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Discussion Starter · #5 ·
Keep in mind Pat that the longer you wait to remove them, the more comb, honey and stores you will have to deal with. Inside the hive could be a total mess as it is. I would remove them ASAP. I'm sure you will take vids of the removal.
Thanks. Points well taken.

I won't be able to cut them out for over a week due to my schedule.

However, I will say this:

The bees are not carrying-out any dead bees/larvae like they usually do after a cut-out. This isn't a sure indicator of what's truly going on
inside, however, it's a sign that I probably don't need to urgently perform the surgery.

Also, a neighbor had indicated that the hive was in the tree for approx ten years. This would indicate to me that the comb inside
is anything but fragile and tightly packed. I would assume at this point that they most-likely didn't experience much catastrophic
comb collapse, etc.

Today they have a very normal entrance activity. They are bringing in pollen and all seems well.

Yes, these are assumptions at this point, but it will have to do for now because I can't get to it yet.

I'll post an update ASAP after I decide to cut or trap them out.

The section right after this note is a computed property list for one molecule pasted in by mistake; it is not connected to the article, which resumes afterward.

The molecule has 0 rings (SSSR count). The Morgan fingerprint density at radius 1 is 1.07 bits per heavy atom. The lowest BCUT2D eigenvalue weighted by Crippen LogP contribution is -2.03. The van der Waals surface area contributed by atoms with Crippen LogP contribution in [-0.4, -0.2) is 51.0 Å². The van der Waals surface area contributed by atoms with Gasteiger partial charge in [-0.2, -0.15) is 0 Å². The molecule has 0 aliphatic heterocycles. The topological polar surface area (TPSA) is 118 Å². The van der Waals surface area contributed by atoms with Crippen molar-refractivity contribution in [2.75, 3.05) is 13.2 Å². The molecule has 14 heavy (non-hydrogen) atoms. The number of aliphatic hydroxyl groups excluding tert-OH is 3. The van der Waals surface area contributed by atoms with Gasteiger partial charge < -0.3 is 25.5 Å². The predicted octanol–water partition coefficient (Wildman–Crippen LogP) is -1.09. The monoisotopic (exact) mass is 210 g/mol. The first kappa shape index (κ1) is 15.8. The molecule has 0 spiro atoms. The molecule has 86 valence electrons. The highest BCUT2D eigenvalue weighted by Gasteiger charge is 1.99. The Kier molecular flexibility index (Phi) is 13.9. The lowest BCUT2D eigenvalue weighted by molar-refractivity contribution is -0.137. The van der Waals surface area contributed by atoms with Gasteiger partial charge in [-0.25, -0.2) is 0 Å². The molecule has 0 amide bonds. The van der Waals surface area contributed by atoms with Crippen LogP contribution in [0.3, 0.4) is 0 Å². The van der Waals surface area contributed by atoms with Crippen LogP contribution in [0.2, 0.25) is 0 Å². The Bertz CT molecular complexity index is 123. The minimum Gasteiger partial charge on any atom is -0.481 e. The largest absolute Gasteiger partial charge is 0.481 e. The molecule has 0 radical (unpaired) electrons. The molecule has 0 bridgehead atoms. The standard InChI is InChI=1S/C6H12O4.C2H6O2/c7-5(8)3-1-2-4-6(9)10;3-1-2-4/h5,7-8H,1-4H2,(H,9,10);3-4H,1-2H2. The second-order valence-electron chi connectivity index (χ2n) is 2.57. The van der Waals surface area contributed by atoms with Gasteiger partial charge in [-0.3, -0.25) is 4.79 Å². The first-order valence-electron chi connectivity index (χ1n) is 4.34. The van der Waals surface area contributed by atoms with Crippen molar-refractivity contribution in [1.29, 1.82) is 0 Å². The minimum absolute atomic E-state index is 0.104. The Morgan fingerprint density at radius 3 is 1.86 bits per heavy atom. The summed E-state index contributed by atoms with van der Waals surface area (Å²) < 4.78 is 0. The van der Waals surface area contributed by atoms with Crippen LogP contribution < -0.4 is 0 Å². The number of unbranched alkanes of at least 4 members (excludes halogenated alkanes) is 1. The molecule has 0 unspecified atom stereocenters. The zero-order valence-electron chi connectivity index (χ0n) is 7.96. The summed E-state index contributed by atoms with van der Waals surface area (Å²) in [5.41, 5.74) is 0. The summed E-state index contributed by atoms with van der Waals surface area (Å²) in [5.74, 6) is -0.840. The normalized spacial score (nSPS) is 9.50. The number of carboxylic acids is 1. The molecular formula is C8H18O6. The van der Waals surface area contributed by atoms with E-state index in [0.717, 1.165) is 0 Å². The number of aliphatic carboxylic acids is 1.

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Just wondering.. why not leave it as is? That was a slow, soft landing so I'm sure they had very little mess to clean up. You already saved them from the chipper. Let them continue with their program that's been working for ten years and you can try to bait the swarms they throw out. Just a thought. If I had a bee tree (or part of one, like you:)) I'd probably let them be.
 

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Discussion Starter · #7 ·
Just wondering.. why not leave it as is? That was a slow, soft landing so I'm sure they had very little mess to clean up. You already saved them from the chipper. Let them continue with their program that's been working for ten years and you can try to bait the swarms they throw out. Just a thought. If I had a bee tree (or part of one, like you:)) I'd probably let them be.
I'm definitely considering it.

They looked VERY happy and productive today.
 

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If that queen is alive you will be lucky. My luck has been tree is cut or gets blown down queen is crushed between combs.
 

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I was wondering whether it is feasible to add a normal hive body of some kind, like a TBH or deep langstroth box, to the entrance of a wild hive. Would this extend the space that the bees consider their hive? It would be interesting to let them draw comb out in a hive body then take that away, so they will raise their own queens, and get a few free hives every year. Has anyone tried this?
 

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Discussion Starter · #12 ·